Friday, Sept. 30, 2011 | 2 a.m.
“Unfortunately, this bill does nothing to help end the uncertainty that is crippling job creation and hurting small businesses. Instead it puts taxpayers on the hook for even more bailouts.”
— House Speaker John Boehner, 9/23/10, after passage of the Small Business Jobs Act
One year later, this measure that does nothing and puts taxpayers on the hook has provided Nevada with what Gov. Brian Sandoval called funding that “will go a long ways towards helping small businesses get off the ground and creating jobs for Nevadans.”
Isn’t it a shame when putative principles crash into stark reality?
Sandoval, who has made economic development and fiscal frugality his signature policies, announced in a gushing news release this week that Nevada’s State Small Business Credit Initiative application had been approved by the Treasury Department, bringing $13.8 million in funding that could be leveraged into 10 times that amount in private lending. Sandoval claimed that the “potential job growth impact” is 1,035 positions, through two initiatives in his reconfigured Commission on Economic Development.
Hallelujah! Isn’t it a shame, Governor, that Republicans, including your friends Dean Heller and John Ensign, voted against this bill? (Rep. Dina Titus did, too, arguing that there were not enough assurances that community banks would lend to small businesses. But Rep. Shelley Berkley and nearly all Democrats backed the measure, which was sponsored by Mass. Rep. Barney Frank.)
So Frank was right and Heller was wrong, Governor?
When I first asked whether the governor supported the bill the Republicans had tried to filibuster, I received this from his spokeswoman: “We’re glad to have the SSBCI program in Nevada.”
Right. But does he support the law that made those funds possible?
I made a second try for an answer, but no luck except a note that the measure passed “before Sandoval was elected governor,” the relevance of which escapes me.
And this: “The governor … has consistently said he would be aggressive in pursuing federal funding for Nevada, which ranks at the bottom of recipients of federal funding. … The money Nevada received will help create needed jobs in Nevada and give small businesses access to credit. … We have and will continue to apply for federal grants.”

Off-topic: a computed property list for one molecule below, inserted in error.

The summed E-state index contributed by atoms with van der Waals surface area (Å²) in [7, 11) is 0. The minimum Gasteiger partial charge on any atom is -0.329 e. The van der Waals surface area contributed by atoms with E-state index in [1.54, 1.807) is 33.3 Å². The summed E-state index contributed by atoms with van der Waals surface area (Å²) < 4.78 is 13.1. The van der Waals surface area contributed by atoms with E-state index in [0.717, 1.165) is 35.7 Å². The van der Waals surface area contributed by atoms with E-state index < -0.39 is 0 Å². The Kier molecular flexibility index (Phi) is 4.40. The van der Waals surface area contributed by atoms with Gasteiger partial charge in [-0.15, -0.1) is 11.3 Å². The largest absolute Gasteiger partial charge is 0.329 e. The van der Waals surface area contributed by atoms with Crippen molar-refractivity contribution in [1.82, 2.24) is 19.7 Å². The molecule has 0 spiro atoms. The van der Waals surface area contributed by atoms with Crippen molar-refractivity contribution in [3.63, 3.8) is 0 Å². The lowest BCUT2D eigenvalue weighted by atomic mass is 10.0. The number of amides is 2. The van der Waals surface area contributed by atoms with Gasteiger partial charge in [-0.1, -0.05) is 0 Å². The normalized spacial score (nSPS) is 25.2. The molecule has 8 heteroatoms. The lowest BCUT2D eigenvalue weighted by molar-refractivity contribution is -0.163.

Fine. But those federal grants would not exist if his party in Washington had its way a year ago. I get so confused trying to figure out which federal stimulus funds are copacetic and which are not.
Whether you think the stimulus of 2009 was too much or too little, Republicans have consistently argued that using federal money to try to energize the economy is a fool’s errand. Some governors — very few — have actually refused any stimulus money, but others have bent to the reality that they needed Washington money to keep their budgets afloat.
The Small Business Jobs Act was a form of stimulus, one designed to create a $30 billion fund in the Treasury Department to provide capital to small banks. Maybe that’s why Mr. Speaker used the word “bailout” in his criticism after the House voted last year — just like TARP, right?
The measure also provided all manner of tax breaks for small businesses designed to help them succeed during the recession. But in the hyperpartisan D.C. atmosphere, Republicans weren’t going to let the bill go anywhere. So they tried to stop it until Harry Reid could count to 61 as a couple of Republicans crossed over.
Some conservatives articulated philosophical reasons to oppose the bill. John Berlau, writing in The American Spectator 10 days before it passed, called the act “horrific” and labeled it “a big-government bill that would set up a tax-subsidized and politically directed “small business lending fund …”
Congressional Republicans voted against this legislation not because they necessarily opposed all the provisions but because they couldn’t get their amendments for further loosening of credit to be heard — and because they didn’t want to give Democrats and the president a victory. This is an ineluctable truth.
And now Nevada’s Republican governor has applied for and enthusiastically accepted federal money to help stimulate the economy, putting “taxpayers on the hook for even more bailouts.” That’s not me, Governor; that’s John Boehner.
I, like many others, appreciate that Gov. Sunny is working hard to try to diversify the economy and get Nevadans working again. Bully for him.
But Gov. No New Taxes just took millions of dollars from the federal government to help stimulate the economy. But, as Boehner pointed out, money is not free. And you wonder why Congress’ approval rating is lower than Nevada’s unemployment rate.
Meanwhile, I am sure Sandoval, one of the more polite elected officials I have known, is penning his thank-you notes right now to President Obama, Harry Reid and Barney Frank.